During practices leading up to Saturday's road showdown with Virginia, Georgetown will continue to concentrate on rebounding, how to attack a zone defense, rebounding, end-game situations, rebounding, full-court pressure, rebounding -- and, to press the point as hard as possible, rebounding.
"It's the one thing we've got to stop," said power forward Mike Sweetney, referring to quality opponents being able to get far too many second-chance points. "We don't want teams to find out that we can't rebound the ball pretty good. It can kill us."
Last season at MCI Center, Virginia had 19 more rebounds than Georgetown in a 61-55 victory. Of Virginia's 49 rebounds, 23 were on the offensive end, which created numerous problems that Georgetown Coach Craig Esherick recalls all too vividly.
"We had done a good job stopping them lots of possessions," Esherick said. "Then we just gave them a layup. They'd get an offensive rebound and put the ball back in. That's really demoralizing because it takes away some of your confidence. Plus, because we didn't stop them [on the offensive glass], we never had a chance to get our break going until the second half.
"They got 20 of their offensive rebounds the first 30 minutes [and built a double-digit lead at times]. I think we have as good a fast-breaking team as last year, but you can't run a fast break unless you steal the ball or get the rebound."
However, Sweetney and another key player, shooting guard Tony Bethel, were banged up at practice Wednesday. Sweetney is dealing with a strained left hamstring and may not practice today, but probably will start on Saturday. Bethel bruised his lower back during a hard fall but is expected to start.
Virginia looms as the unbeaten Hoyas' first major test after seven games. With Sweetney as the anchor on offense and defense with his averages of 20.7 points and 10 rebounds, Georgetown has a player among the Big East Conference leaders in many categories and seems a victory away from cracking the top 25 in the polls.
Center Wesley Wilson is among the league leaders in rebounding (six) and blocked shots (2.29) and point guard Drew Hall is second in assist to turnover ratio (3.6 to one). Bethel is second in three-point field-goal percentage (50) and swingman Gerald Riley is fourth in steals (2.29) and sixth in free throw percentage (84.6).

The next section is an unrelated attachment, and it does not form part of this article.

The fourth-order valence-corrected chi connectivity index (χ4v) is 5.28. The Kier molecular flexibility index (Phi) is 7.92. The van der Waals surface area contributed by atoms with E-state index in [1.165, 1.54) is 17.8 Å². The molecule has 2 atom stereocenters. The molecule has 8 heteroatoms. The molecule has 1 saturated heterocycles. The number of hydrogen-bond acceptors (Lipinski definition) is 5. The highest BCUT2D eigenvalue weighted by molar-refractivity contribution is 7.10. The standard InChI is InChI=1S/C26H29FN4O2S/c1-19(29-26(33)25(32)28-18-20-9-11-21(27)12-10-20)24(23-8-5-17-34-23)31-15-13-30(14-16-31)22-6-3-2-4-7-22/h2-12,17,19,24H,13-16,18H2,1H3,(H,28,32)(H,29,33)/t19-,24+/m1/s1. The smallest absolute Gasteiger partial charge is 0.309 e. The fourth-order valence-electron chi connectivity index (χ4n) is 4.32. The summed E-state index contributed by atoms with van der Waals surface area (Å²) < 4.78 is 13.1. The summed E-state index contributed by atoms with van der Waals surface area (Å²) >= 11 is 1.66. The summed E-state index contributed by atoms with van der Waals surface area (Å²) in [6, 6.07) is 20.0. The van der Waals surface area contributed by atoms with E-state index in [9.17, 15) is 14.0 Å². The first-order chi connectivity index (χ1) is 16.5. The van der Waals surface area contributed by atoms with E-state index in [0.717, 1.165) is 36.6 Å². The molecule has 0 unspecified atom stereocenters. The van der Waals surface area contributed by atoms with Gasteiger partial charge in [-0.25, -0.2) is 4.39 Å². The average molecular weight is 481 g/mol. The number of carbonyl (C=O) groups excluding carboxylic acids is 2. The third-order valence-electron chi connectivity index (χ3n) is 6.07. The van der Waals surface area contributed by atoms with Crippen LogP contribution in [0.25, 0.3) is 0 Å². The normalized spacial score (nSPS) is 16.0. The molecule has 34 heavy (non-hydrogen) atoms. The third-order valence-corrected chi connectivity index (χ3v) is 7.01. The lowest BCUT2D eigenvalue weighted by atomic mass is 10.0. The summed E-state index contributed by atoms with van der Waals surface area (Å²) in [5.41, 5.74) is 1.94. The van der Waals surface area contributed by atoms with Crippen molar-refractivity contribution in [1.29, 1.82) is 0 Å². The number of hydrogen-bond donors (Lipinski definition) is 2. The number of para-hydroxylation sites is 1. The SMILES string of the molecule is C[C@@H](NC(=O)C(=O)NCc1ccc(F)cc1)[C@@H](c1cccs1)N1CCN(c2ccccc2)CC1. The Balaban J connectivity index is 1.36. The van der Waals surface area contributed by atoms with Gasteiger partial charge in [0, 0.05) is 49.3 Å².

The only starter with close to embarrassing statistics across the board is freshman small forward Brandon Bowman, who has missed 17 of 20 three-point shots and had nearly twice as many turnovers as assists. Esherick attributed that to "adjusting to the level of play. He's done some good things the last couple of games."
Esherick is allowing Bowman to work through mistakes and remain the starter as he did with Riley his freshman season two years ago. But Hall, a sophomore, has averaged nearly eight more minutes playing as a reserve. Hall's average of 26.4 minutes is tops on the team by a slim margin.
"Drew's our best passer and penetrator," Esherick said. "And we've got enough [offensive firepower] for him to build up his assists."
Esherick expects Virginia to play zone a lot, mainly because of Sweetney's power inside and the fact that Georgetown did not handle it well last season.
The low three-point percentage (4 for 18) is deceptive, however. Since-departed Kevin Braswell took eight of those three pointers and missed seven. Bethel and Hall, both freshmen at the time, were a combined 4 of 7 on threes. Bethel was 5 of 9 from the field and had 12 points.
"I know they'll try a zone and sag on Mike," Bethel said, "so the shots will be there."
Concentrating on Sweetney would all but eliminate any sustained one-on-one matchups between him and Travis Watson, one of the other superior power forwards in the country. Watson had 12 points and 13 rebounds at MCI Center last year. Sweetney made five on his seven shots but did not earn a free throw.
"Coach has been talking a lot," Wilson said, "about all the fundamentals: getting rebounds, boxing out, being on top of our game."
Esherick cannot imagine how many times he has stressed rebounding the last two years to a team still either young or inexperienced.
"That's an area where you can make significant improvement, from the beginning of the season to the end," he said. "We've got some new drills to emphasize it. Some possessions we've done a really great job and some possessions we've done a terrible job. It's something where we've got to get better quickly."